Embodiments of the present invention are explained below with reference to drawings. Although a multiprocessor computer including 4 processors is used in the following explanation, the number of processors may be any number being at least 2. Further, although the processors are formed on respective separate chips in the following embodiment, an on-chip multiprocessor may be used in which a plurality of processors are formed by one chip. Further, although in the following examples the multiprocessor is formed of one or more system controlling processor (a control IC 13 in FIG. 2) and a plurality of task processors (P1 to P4 in FIG. 2), the present invention is not limited to this structure, but a system controlling processor may also serve as a task processor. Furthermore, the system controlling processor and the task processors may be of different instruction set architectures. Processors to which threads are assigned are always task processors. Therefore, in the case of assigning threads, a task processing processor is simply referred to as “processor” hereinafter.

First Embodiment

FIG. 1 is a schematic diagram illustrating a structure of a multiprocessor computer according to a first embodiment of the present invention. In a multiprocessor computer 10, four processors P1 to P4 are mounted on a board 11.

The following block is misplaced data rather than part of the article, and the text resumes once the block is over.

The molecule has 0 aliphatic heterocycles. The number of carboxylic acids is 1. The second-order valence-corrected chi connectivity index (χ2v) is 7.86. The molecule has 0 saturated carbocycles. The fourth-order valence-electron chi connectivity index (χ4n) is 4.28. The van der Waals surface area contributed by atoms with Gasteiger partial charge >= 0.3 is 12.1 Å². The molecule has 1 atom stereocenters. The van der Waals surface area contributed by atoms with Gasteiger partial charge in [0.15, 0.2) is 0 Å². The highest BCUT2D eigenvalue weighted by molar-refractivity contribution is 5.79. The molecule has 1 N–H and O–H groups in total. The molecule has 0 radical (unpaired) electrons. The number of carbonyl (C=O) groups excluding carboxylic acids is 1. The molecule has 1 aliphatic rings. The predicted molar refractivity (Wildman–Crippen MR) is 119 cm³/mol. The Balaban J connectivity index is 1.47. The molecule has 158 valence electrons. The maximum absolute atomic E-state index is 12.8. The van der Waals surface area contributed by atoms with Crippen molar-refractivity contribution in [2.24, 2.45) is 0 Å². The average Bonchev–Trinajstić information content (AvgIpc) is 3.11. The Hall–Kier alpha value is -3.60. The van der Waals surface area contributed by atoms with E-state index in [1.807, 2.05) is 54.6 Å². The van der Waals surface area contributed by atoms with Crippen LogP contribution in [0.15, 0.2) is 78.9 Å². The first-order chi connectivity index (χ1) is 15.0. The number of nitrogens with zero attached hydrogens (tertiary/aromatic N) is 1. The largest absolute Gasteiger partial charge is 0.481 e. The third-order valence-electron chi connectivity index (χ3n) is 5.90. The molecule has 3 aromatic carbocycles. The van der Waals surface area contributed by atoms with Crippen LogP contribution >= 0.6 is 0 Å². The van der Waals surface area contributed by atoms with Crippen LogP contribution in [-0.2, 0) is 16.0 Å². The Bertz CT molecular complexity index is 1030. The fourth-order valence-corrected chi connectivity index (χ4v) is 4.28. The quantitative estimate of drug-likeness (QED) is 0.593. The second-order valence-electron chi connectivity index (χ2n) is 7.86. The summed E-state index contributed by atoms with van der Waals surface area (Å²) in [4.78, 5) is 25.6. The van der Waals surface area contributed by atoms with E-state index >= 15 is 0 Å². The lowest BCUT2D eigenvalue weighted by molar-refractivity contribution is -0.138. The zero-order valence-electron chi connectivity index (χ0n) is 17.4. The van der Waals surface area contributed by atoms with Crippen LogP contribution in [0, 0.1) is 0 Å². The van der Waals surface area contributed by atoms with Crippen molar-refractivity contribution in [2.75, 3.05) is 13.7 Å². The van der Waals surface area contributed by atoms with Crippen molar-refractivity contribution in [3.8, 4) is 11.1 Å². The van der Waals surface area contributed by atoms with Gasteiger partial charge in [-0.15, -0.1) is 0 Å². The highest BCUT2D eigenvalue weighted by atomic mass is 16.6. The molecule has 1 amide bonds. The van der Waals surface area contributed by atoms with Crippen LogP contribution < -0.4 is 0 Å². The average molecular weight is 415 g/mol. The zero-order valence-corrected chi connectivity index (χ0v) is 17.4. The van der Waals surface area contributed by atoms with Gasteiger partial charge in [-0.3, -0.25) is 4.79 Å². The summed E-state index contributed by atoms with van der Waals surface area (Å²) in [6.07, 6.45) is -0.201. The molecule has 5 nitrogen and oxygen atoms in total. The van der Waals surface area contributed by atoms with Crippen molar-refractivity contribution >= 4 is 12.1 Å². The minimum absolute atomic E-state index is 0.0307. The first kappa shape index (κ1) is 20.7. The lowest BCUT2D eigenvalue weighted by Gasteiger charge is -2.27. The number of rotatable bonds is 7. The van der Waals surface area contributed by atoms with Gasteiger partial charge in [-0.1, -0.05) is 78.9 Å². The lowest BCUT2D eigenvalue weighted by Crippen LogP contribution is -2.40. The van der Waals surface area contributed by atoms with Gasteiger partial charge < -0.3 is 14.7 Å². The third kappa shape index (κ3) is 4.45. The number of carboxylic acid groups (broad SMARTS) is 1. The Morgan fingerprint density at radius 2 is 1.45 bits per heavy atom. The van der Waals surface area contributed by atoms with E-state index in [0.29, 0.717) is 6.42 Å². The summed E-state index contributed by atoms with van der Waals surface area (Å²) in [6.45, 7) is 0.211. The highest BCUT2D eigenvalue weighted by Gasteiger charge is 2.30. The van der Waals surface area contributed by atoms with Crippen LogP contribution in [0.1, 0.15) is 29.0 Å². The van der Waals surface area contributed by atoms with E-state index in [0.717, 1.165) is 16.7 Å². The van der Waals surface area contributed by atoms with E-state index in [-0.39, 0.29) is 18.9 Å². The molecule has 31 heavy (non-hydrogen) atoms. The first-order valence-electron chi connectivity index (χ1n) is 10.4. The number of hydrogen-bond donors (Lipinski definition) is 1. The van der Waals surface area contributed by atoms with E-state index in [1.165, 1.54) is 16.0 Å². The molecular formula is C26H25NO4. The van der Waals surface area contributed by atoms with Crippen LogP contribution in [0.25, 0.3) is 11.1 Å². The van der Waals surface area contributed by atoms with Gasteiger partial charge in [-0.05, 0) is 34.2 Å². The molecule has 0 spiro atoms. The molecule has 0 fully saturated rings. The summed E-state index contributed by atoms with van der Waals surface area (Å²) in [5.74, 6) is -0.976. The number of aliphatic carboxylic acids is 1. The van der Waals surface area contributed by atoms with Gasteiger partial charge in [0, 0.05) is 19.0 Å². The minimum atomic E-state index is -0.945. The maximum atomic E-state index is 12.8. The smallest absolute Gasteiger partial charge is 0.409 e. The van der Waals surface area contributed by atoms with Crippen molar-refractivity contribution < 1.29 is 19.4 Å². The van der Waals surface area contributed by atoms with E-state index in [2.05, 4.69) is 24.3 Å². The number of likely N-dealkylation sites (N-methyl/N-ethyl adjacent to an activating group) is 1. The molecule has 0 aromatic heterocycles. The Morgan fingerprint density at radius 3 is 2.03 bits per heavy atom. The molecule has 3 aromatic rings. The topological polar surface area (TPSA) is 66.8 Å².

Cooling fins f1 to f4 for cooling are attached to the processors P1 to P4, respectively. A cooling fan may be attached to each of the cooling fins f1 to f4. As a cooling system, a water cooling system may be adopted.

Under the board 11, temperature sensors ts1 to ts4 for measuring the temperatures of the respective processors are provided direct under the processors P1 to P4, respectively. The temperature sensors ts1 to ts4 may be provided on upper surfaces of the processors P1 to P4, or may be included in the chips of the processors P1 to P4. In the case of using an on-chip multiprocessor, it is desirable that the temperature sensors ts1 to ts4 are included in a chip such that the sensors can measure the temperatures of the processors P1 to P4, respectively.

In a casing of the multiprocessor computer 10, a temperature sensor ts5 is stood on the board 11 to measure the temperature in the casing. The temperature sensor ts5 is preferably provided in a position in which the sensor ts5 is not influenced by heat-radiating members such as the processors P1 to P4. A thermocouple, for example, may be used as the temperature sensor ts5. Values measured by the temperature sensors ts1 to ts5 are subjected to analog-digital (A/D) conversion and the like so as to be received by a computer program.

Further, the temperature sensors ts1 to ts5 are constituent elements which are provided if temperature measurement is required, and may be omitted if temperature measurement is unnecessary.

Next, a system structure of the multiprocessor computer 10 having the above structure is explained. As shown in FIG. 2, the multiprocessor computer 10 has a structure in which the processors P1 to P4, a shared memory 12 and a control IC 13 are connected to a ring-shaped interconnect 14, via interfaces I/F1 to I/F6, respectively.